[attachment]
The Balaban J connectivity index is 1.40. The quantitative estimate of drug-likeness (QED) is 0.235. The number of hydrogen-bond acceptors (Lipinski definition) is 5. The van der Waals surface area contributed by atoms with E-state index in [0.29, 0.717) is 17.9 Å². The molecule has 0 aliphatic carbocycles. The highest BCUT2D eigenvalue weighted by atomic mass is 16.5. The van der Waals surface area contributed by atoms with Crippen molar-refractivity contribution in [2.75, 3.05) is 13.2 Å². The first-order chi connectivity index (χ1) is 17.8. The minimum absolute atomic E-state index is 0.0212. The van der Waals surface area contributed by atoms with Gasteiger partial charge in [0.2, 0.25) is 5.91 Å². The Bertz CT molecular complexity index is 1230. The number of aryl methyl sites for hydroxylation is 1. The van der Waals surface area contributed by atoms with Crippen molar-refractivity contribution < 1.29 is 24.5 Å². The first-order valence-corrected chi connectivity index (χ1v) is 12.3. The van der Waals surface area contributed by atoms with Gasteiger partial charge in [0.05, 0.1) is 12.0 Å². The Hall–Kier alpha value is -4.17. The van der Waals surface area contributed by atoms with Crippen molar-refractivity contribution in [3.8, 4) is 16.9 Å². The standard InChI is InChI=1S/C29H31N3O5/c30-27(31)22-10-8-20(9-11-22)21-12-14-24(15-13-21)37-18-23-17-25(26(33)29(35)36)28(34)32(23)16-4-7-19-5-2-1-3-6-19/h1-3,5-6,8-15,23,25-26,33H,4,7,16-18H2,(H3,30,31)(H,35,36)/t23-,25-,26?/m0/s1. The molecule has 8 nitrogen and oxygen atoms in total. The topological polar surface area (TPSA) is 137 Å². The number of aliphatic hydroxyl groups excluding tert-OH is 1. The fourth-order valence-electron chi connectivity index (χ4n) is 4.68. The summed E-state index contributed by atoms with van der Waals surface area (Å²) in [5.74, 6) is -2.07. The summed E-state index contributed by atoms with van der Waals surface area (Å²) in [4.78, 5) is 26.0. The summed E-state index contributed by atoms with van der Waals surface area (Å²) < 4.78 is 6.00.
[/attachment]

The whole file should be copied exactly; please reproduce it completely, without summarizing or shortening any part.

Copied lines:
The Balaban J connectivity index is 1.40. The quantitative estimate of drug-likeness (QED) is 0.235. The number of hydrogen-bond acceptors (Lipinski definition) is 5. The van der Waals surface area contributed by atoms with E-state index in [0.29, 0.717) is 17.9 Å². The molecule has 0 aliphatic carbocycles. The highest BCUT2D eigenvalue weighted by atomic mass is 16.5. The van der Waals surface area contributed by atoms with Crippen molar-refractivity contribution in [2.75, 3.05) is 13.2 Å². The first-order chi connectivity index (χ1) is 17.8. The minimum absolute atomic E-state index is 0.0212. The van der Waals surface area contributed by atoms with Gasteiger partial charge in [0.2, 0.25) is 5.91 Å². The Bertz CT molecular complexity index is 1230. The number of aryl methyl sites for hydroxylation is 1. The van der Waals surface area contributed by atoms with Crippen molar-refractivity contribution < 1.29 is 24.5 Å². The first-order valence-corrected chi connectivity index (χ1v) is 12.3. The van der Waals surface area contributed by atoms with Gasteiger partial charge in [0.05, 0.1) is 12.0 Å². The Hall–Kier alpha value is -4.17. The van der Waals surface area contributed by atoms with Crippen molar-refractivity contribution in [3.8, 4) is 16.9 Å². The standard InChI is InChI=1S/C29H31N3O5/c30-27(31)22-10-8-20(9-11-22)21-12-14-24(15-13-21)37-18-23-17-25(26(33)29(35)36)28(34)32(23)16-4-7-19-5-2-1-3-6-19/h1-3,5-6,8-15,23,25-26,33H,4,7,16-18H2,(H3,30,31)(H,35,36)/t23-,25-,26?/m0/s1. The molecule has 8 nitrogen and oxygen atoms in total. The topological polar surface area (TPSA) is 137 Å². The number of aliphatic hydroxyl groups excluding tert-OH is 1. The fourth-order valence-electron chi connectivity index (χ4n) is 4.68. The summed E-state index contributed by atoms with van der Waals surface area (Å²) in [5.74, 6) is -2.07. The summed E-state index contributed by atoms with van der Waals surface area (Å²) in [4.78, 5) is 26.0. The summed E-state index contributed by atoms with van der Waals surface area (Å²) < 4.78 is 6.00.